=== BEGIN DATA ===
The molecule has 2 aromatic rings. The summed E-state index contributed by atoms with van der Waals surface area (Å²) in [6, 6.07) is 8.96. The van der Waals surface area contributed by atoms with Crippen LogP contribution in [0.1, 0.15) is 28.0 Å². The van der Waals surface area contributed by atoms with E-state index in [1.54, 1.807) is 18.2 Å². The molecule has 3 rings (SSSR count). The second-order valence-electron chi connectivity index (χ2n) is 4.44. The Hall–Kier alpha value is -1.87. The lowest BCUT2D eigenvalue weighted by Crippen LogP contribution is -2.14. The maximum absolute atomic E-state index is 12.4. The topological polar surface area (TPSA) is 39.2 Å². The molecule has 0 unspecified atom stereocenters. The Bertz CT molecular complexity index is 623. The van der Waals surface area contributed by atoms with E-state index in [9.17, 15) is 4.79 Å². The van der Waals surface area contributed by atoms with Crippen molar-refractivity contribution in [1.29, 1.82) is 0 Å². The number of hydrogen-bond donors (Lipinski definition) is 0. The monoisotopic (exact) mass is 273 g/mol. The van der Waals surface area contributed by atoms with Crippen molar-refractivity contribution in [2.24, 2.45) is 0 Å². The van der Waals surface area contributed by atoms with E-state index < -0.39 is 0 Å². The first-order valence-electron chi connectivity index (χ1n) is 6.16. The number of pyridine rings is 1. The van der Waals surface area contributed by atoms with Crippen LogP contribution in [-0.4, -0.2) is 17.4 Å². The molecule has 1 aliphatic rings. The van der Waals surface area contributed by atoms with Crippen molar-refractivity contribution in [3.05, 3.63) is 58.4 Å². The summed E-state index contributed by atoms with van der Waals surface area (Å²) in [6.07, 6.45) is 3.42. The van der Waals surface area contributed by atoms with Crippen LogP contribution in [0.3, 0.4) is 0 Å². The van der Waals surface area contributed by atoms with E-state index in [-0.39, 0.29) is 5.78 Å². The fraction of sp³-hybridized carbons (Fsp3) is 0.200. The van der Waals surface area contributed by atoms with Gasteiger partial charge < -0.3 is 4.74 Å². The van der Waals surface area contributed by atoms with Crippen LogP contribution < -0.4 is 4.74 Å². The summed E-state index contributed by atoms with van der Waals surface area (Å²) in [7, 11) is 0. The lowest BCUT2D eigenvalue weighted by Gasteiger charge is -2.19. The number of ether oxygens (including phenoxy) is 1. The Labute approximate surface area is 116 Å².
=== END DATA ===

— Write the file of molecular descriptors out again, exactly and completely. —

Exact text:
The molecule has 2 aromatic rings. The summed E-state index contributed by atoms with van der Waals surface area (Å²) in [6, 6.07) is 8.96. The van der Waals surface area contributed by atoms with Crippen LogP contribution in [0.1, 0.15) is 28.0 Å². The van der Waals surface area contributed by atoms with E-state index in [1.54, 1.807) is 18.2 Å². The molecule has 3 rings (SSSR count). The second-order valence-electron chi connectivity index (χ2n) is 4.44. The Hall–Kier alpha value is -1.87. The lowest BCUT2D eigenvalue weighted by Crippen LogP contribution is -2.14. The maximum absolute atomic E-state index is 12.4. The topological polar surface area (TPSA) is 39.2 Å². The molecule has 0 unspecified atom stereocenters. The Bertz CT molecular complexity index is 623. The van der Waals surface area contributed by atoms with E-state index in [9.17, 15) is 4.79 Å². The van der Waals surface area contributed by atoms with Crippen molar-refractivity contribution in [1.29, 1.82) is 0 Å². The number of hydrogen-bond donors (Lipinski definition) is 0. The monoisotopic (exact) mass is 273 g/mol. The van der Waals surface area contributed by atoms with Crippen molar-refractivity contribution in [2.24, 2.45) is 0 Å². The van der Waals surface area contributed by atoms with E-state index < -0.39 is 0 Å². The first-order valence-electron chi connectivity index (χ1n) is 6.16. The number of pyridine rings is 1. The van der Waals surface area contributed by atoms with Crippen LogP contribution in [-0.4, -0.2) is 17.4 Å². The molecule has 1 aliphatic rings. The van der Waals surface area contributed by atoms with Crippen molar-refractivity contribution in [3.05, 3.63) is 58.4 Å². The summed E-state index contributed by atoms with van der Waals surface area (Å²) in [6.07, 6.45) is 3.42. The van der Waals surface area contributed by atoms with Crippen LogP contribution in [0.3, 0.4) is 0 Å². The van der Waals surface area contributed by atoms with E-state index in [-0.39, 0.29) is 5.78 Å². The fraction of sp³-hybridized carbons (Fsp3) is 0.200. The van der Waals surface area contributed by atoms with Gasteiger partial charge < -0.3 is 4.74 Å². The van der Waals surface area contributed by atoms with Crippen LogP contribution < -0.4 is 4.74 Å². The summed E-state index contributed by atoms with van der Waals surface area (Å²) in [7, 11) is 0. The lowest BCUT2D eigenvalue weighted by Gasteiger charge is -2.19. The number of ether oxygens (including phenoxy) is 1. The Labute approximate surface area is 116 Å².